Saturday, September 10, 2016

Descent into idolatry

TODAY'S SPECIAL: Exodus 32: 1-18

TO CHEW ON: "Now when the people saw that Moses delayed coming down from the mountain, the people gathered together to Aaron, and said to him, 'Come, make us gods that shall go before us, for as for this Moses, the man who brought us up out of the land of Egypt, we do not know what has become of him." Exodus 32:1

The Israelites' descent into idolatry is frighteningly swift. As we read the story closely, we can detect some of the catalysts:

  • Impatience: "...the people saw that Moses delayed..."
  • Alienation from God/Moses and the new order that had begun. It's as if the people had never really bought into or identified with Moses and the lifestyle reforms and religious observances he had instituted under God's direction: They referred to him as if he were a stranger: "...this Moses, the man who brought us up out of Egypt..."
  • Feeling abandoned: "...this Moses...we do not know what has become of him."

Aaron's reaction is surprising too. He doesn't offer any argument or resistance to their request. It's almost as if the same thing has been on his mind and he's all too eager to comply.

So despite the miracles of the journey—the Red Sea crossing, their GPS cloud, the bitter water of Mara turned sweet, the daily manna and more—they're back to the idol worshiping ways of Egypt. The ease with which they slip into their idolatrous celebration gives us reason to think such a practice may have been part of their Egypt experience.

I see several lesson from this story for me—for us.

1. Beware of impatience. Again and again in the Bible it sabotaged people, causing them to stray from God's best outcome (e.g. Abraham having a son by Hagar, Saul refusing to wait for Samuel to sacrifice and by this act forfeiting the monarchy of Israel to David's line).

2. Our quickness to fall back on our own devices may be evidence we aren't totally committed to doing life God's way. A knowledge of God's word and memorized Bible words can come to our rescue here. Also, have we cleaned out all the bits and pieces of our old lives so that it's hard to go back (thrown out the tarot cards, the astrology charts, the lucky charms, the books, CDs and DVDs that lure us to old ways of thinking, acting, being)?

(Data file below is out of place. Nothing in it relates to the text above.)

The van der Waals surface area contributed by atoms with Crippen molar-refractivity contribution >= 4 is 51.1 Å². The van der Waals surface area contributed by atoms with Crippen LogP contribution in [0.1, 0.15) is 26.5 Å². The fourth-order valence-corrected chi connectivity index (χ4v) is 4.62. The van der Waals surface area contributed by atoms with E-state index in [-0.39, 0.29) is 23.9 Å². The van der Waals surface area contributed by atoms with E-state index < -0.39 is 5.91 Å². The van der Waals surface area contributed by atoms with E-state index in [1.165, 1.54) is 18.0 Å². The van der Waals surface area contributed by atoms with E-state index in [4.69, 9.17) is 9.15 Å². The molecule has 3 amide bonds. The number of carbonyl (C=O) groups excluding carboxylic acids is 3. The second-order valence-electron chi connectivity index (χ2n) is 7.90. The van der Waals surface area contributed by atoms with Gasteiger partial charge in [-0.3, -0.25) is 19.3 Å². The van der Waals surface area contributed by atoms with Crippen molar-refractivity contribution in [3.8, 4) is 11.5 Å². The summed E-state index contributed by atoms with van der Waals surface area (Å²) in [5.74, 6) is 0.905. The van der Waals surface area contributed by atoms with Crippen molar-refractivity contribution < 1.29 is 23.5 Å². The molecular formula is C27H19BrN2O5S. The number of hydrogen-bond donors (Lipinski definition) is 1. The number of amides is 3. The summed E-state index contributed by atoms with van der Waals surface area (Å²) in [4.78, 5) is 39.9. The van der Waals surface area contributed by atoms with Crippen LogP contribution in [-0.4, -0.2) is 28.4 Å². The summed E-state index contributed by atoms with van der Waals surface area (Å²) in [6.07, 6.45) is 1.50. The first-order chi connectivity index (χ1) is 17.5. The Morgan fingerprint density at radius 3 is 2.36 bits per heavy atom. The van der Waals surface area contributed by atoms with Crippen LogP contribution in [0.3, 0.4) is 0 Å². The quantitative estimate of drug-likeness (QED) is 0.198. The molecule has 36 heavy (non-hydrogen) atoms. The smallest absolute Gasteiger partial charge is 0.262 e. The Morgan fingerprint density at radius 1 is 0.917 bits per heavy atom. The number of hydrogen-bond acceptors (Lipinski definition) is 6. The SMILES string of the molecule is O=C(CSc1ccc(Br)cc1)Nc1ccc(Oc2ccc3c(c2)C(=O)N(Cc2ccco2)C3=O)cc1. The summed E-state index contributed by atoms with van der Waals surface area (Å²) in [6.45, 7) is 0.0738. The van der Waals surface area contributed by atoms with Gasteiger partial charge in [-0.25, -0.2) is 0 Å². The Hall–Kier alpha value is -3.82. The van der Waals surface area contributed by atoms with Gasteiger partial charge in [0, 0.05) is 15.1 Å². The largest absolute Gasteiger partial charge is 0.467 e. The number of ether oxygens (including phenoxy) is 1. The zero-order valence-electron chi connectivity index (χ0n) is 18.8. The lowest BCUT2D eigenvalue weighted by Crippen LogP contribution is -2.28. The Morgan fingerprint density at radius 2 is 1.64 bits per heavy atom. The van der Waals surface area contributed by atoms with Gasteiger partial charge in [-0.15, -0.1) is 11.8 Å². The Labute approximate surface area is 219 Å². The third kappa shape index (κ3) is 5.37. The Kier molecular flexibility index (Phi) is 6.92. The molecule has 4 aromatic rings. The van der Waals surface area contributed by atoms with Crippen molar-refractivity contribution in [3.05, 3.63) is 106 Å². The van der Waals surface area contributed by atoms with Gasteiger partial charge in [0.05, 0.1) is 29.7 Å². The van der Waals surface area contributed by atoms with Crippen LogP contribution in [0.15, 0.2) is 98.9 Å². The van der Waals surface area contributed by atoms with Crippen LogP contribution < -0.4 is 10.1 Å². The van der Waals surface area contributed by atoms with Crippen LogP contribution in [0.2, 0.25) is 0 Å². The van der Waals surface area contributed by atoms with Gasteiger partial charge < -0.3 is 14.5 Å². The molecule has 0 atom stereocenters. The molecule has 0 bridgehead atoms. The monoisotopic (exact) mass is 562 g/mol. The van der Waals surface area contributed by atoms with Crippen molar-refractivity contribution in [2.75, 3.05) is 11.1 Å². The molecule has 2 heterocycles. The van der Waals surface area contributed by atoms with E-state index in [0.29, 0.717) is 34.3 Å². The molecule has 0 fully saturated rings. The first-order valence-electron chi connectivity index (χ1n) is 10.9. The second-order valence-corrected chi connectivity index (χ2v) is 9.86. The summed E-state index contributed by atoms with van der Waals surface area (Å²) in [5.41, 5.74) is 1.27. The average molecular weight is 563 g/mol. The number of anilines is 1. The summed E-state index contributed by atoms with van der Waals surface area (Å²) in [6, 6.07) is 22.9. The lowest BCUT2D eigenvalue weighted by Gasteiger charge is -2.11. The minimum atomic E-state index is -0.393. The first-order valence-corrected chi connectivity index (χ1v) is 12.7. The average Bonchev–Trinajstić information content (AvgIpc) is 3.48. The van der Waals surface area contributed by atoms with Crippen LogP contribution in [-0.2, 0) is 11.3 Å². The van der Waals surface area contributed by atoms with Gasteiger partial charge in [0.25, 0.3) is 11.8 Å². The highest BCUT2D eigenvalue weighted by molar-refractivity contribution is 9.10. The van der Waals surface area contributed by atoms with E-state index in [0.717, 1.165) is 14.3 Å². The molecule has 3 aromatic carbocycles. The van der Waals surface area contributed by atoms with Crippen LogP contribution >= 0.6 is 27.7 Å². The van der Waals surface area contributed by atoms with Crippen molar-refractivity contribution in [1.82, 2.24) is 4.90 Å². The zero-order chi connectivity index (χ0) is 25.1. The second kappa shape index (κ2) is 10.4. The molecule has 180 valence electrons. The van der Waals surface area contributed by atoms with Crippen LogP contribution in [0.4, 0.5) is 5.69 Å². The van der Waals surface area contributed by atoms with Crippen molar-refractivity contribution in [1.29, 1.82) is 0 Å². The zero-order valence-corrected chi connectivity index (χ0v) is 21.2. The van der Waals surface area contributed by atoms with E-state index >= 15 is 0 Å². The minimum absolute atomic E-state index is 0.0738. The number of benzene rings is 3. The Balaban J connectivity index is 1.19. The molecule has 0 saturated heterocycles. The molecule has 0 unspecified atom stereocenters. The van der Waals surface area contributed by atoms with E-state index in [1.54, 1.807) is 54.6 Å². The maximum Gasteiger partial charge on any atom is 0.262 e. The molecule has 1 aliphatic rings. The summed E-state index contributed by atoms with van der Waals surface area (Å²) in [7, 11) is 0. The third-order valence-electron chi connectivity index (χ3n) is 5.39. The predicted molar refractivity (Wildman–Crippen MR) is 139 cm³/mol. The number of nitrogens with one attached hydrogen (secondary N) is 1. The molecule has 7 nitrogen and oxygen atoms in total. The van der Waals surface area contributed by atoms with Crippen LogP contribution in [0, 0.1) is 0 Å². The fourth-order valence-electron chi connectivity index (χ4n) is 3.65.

3. When God feels absent, we can remind ourselves that no matter how it feels, God is never absent from any situation (Psalm 139:7-12).

PRAYER: Dear God, how easily I too slip into living by my own devices, doing things the old way, impatient with how slowly things are going, try to introduce action myself. Help me to learn from this sobering experience of the Israelites and the golden calf. Amen.

MORE: Our heart idols

"Idolatry is still a danger to the people of God, though it isn’t always so open or obvious. Idols are usually more subtle and hard to detect, for they set up their home in the hidden places of our heart.

If we want to know our idols, we need to consider our predominant thoughts, for what we think about most of the time may be an idol. Our last thought before we sleep, our first thought when we awake, our reveries throughout the day, are spent on the items and issues we treasure and trust. Any possession or person we put our hope in to bring us fulfillment, any goal or aspiration that becomes more important to us than God—these are the “gods” that attract our allegiance and subtly control our lives" - David H. Roper, Our Daily Bread Devotional for February 26, 2004.
Unless otherwise noted all Scripture quotations are taken from the New King James Version®. Copyright © 1982 by Thomas Nelson, Inc. Used by permission. All rights reserved.

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